“Scientists find the G-spot but not all women have it” is the headline in The Independent . The article it relates to says scientists have found “a thickened area of tissue in those who said they had experienced vaginal orgasms, but not in those who had not”. Many other newspapers and news sources, including the New Scientist , cover the story that an Italian scientist believes he may have found the female G-spot, an elusive and controversial pleasure point, which some women say triggers powerful vaginal orgasms. The Times suggests that this research may also “explain why so many women have searched for their G-spot in vain”, suggesting that not all of them have one.
This was a small study of 20 healthy Italian volunteers who reported their own experiences of orgasm and agreed to have an ultrasound examination measuring the thickness of the tissue between their vagina and urethra, known as the urethrovaginal space. The study reported that the differences in the thickness of the tissue correlated with whether or not the women reported the ability to have a vaginal orgasm. However, this research doesn’t make clear any link between tissue thickness and vaginal orgasm, or the direction of causation (i.e. which factor causes which). If the G-spot does exist, its exact location is not revealed by this study.
Where did the story come from?
Dr Giovanni Gravina and colleagues from the Universities of L’Aquila and Rome, Italy, carried out this research. The study was partly supported by the Italian Ministry of Research and Education and an unrestricted grant from the drug company, Pfizer. It was published in the peer-reviewed medical journal: Journal of Sexual Medicine .
What kind of scientific study was this?
This was a cross-sectional study that compared two groups of women who were not allocated to groups in a randomised or controlled way. The researchers invited 20 women who were in the healthy control arm of a previous study of bladder-flow rates and control in women. Of the 37 possible volunteers in this study, the researchers selected those who were in stable, heterosexual relationships and who reported having sexual intercourse at least twice a week over the previous six months. They also scored highly (at least four or five out of five) on three specific questions asked by a sexologist: “How often do you reach orgasm?”, “How difficult is it for you to reach orgasm?” and “How satisfied are you with your ability to reach orgasm?”. It is not stated whether the researcher asking these questions was male or female.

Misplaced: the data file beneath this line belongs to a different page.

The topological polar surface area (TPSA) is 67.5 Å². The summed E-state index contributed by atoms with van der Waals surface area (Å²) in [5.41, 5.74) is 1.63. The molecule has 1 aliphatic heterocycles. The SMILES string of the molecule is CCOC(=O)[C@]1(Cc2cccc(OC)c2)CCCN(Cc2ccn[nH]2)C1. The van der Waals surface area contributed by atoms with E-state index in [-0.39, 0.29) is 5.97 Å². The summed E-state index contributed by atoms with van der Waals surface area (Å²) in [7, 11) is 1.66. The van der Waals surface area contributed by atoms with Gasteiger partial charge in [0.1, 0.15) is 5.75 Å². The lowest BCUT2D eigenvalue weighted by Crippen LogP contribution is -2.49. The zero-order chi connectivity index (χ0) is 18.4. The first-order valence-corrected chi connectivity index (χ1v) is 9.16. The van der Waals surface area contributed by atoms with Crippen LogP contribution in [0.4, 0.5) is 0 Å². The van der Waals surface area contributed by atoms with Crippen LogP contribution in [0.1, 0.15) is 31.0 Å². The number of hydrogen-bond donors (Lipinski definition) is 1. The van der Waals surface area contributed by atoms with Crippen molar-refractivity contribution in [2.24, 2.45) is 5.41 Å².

For the next part of the study a male investigator asked further questions at a separate time and the answers were not revealed to the other investigators. He asked “Have you ever experienced a vaginal orgasm?” and responses were categorised as yes (at least once in the past month) or no (never).
A 20-minute vaginal ultrasound examination was performed halfway through the women’s menstrual cycle by a female investigator who was unaware of the answers given to the previous questions. The investigator measured the thickness of tissue between the vagina and the urethra (the tube leading from the bladder though which urine passes) at three points along its length. They called this the urethrovaginal space. They then analysed the differences between the two groups for statistical significance.
What were the results of the study?
All the women in the two groups were of a similar age (average 32–34 years). The nine women who reported an ability to achieve a vaginal orgasm had a urethrovaginal space that was on average 12.4mm thick. The 11 women without this ability had a thinner space, on average 10.4mm thick. The researchers found that this difference was statistically significant.
What interpretations did the researchers draw from these results?
The researchers conclude that “the measurement of the space within the anterior vaginal wall by ultrasonography is a simple tool to explore anatomical variability of the human clitoris-urethrovaginal complex, also known as the G-spot.” They claim to have correlated the thickness of this space with the ability to experience vaginal orgasm.
What does the NHS Knowledge Service make of this study?
Any associations or links demonstrated in cross-sectional studies of this sort should be considered tentative for a number of reasons:
- The self-reporting of vaginal orgasm may be subject to a reporting bias. This means that those who respond by answering “no” may differ in some way from those who answer “yes”, other than the nature of their orgasm, for example, they may not have understood the question or have been offended. These aspects are not reported.
- The ‘normal’ range of urethrovaginal space thickness is not given in this study, so it is not possible to exclude the possibility that either group had thinner or thicker spaces based on other physiological differences or medical conditions.
- The direction of any link shown cannot be determined from a cross-sectional study design. It’s possible that women who report vaginal orgasms develop thicker vaginal muscles.
- The sexual experiences of Italian women and men may differ from those of other nationalities.
Sir Muir Gray adds...
Further research is necessary is what the researchers usually say; I am sure there will be a call for more research on this topic.
Analysis by Bazian
Edited by NHS Website
Links to the headlines
New Scientist, 20 February 2008
The Independent, 21 February 2008
The Times, 21 February 2008
The Guardian, 21 February 2008
BBC News, 21 February 2008
The Sun, 21 February 2008
Daily Mail, 21 February 2008
The Daily Telegraph, 21 February 2008
Links to the science
J Sex Med 2008; Feb 21 [Epub ahead of print]